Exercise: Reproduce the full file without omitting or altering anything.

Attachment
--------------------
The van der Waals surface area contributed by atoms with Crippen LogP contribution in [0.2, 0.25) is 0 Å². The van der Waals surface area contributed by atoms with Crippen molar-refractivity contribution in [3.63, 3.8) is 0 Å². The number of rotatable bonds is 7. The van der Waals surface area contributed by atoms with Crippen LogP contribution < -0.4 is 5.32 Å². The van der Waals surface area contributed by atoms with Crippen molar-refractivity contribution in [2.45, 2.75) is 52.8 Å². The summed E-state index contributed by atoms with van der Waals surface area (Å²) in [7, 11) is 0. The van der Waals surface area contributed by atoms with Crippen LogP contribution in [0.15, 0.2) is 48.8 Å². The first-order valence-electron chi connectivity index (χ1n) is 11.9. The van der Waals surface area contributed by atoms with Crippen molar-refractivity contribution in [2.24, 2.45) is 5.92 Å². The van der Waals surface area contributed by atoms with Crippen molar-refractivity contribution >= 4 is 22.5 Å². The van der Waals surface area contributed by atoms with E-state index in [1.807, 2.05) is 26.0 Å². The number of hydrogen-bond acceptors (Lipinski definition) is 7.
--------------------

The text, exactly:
The van der Waals surface area contributed by atoms with Crippen LogP contribution in [0.2, 0.25) is 0 Å². The van der Waals surface area contributed by atoms with Crippen molar-refractivity contribution in [3.63, 3.8) is 0 Å². The number of rotatable bonds is 7. The van der Waals surface area contributed by atoms with Crippen LogP contribution < -0.4 is 5.32 Å². The van der Waals surface area contributed by atoms with Crippen molar-refractivity contribution in [2.45, 2.75) is 52.8 Å². The summed E-state index contributed by atoms with van der Waals surface area (Å²) in [7, 11) is 0. The van der Waals surface area contributed by atoms with Crippen LogP contribution in [0.15, 0.2) is 48.8 Å². The first-order valence-electron chi connectivity index (χ1n) is 11.9. The van der Waals surface area contributed by atoms with Crippen molar-refractivity contribution in [2.24, 2.45) is 5.92 Å². The van der Waals surface area contributed by atoms with Crippen molar-refractivity contribution >= 4 is 22.5 Å². The van der Waals surface area contributed by atoms with E-state index in [1.807, 2.05) is 26.0 Å². The number of hydrogen-bond acceptors (Lipinski definition) is 7.